Inter-annual and ontogenetic differences in diet and feeding intensity were examined for larval Atlantic bluefin tuna, Thunnus thynnus (Linnaeus, 1758), collected from the central Gulf of Mexico (GOM) during May 2008, 2009, and 2010 [n = 100; 3.0–6.7 mm body length
(BL)]. Predominant prey groups were copepods, cirripeds, and cladocerans. Inter-annual differences in diet resulted from changes in the consumption of copepods and unique prey groups (e.g., cladocerans). Body length had an effect on T. thynnus diet, and a relative increase in copepod
consumption occurred beyond 5 mm. Feeding intensity (i.e., the number of prey per digestive tract) was higher during 2010 than 2008 and 2009 and positively correlated with increasing T. thynnus BL. No fish prey were observed, which suggests piscivory in GOM T. thynnus does not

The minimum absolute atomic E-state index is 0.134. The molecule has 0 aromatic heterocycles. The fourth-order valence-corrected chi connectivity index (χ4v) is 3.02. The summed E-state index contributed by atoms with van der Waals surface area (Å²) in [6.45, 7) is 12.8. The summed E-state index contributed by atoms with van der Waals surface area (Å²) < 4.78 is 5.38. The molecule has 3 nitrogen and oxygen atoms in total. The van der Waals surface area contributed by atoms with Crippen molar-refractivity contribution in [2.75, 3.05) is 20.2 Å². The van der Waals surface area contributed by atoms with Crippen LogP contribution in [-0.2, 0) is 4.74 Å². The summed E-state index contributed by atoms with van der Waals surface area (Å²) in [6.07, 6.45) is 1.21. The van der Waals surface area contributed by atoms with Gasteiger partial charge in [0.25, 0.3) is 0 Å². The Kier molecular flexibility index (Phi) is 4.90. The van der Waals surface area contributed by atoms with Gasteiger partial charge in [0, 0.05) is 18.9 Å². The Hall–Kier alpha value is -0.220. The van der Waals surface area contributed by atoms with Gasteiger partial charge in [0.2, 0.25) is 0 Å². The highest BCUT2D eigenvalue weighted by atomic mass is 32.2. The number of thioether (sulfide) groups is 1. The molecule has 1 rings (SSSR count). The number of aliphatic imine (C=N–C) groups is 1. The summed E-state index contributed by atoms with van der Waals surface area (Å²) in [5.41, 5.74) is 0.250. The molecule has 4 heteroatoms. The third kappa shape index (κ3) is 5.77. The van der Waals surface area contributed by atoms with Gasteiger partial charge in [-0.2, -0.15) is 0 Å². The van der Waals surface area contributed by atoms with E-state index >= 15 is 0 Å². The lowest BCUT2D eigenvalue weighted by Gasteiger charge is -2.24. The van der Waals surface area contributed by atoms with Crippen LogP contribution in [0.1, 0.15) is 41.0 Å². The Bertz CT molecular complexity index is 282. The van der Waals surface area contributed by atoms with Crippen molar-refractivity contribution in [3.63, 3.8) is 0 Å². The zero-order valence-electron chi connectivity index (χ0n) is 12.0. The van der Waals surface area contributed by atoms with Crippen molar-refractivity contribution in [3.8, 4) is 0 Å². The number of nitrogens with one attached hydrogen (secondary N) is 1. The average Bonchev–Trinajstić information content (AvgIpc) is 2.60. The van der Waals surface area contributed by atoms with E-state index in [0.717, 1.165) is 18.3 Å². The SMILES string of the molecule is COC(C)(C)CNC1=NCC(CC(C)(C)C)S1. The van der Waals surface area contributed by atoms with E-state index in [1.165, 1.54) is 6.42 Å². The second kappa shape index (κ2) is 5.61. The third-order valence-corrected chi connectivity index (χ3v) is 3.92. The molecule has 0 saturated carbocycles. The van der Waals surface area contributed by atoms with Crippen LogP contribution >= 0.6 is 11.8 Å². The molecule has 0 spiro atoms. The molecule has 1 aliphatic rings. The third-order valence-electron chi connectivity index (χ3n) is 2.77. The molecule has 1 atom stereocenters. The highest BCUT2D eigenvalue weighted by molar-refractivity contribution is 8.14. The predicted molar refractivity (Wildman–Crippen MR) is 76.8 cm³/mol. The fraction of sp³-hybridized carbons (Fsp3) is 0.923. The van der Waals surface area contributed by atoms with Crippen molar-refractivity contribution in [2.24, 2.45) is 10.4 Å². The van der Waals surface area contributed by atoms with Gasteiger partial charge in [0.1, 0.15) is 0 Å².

occur at sizes <6 mm. Patterns in feeding incidence (i.e., total number of digestive tracts with prey divided by the total number of digestive tracts) contrasted with reports from the Mediterranean Sea, suggesting T. thynnus may have distinct early life history strategies between
the two regions.
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Document Type: Research Article
July 1, 2016
This article was made available online on July 6, 2016 as a Fast Track article with title: "Feeding ecology of larval Atlantic bluefin tuna, <i>Thunnus thynnus</i>, from the central Gulf of Mexico".
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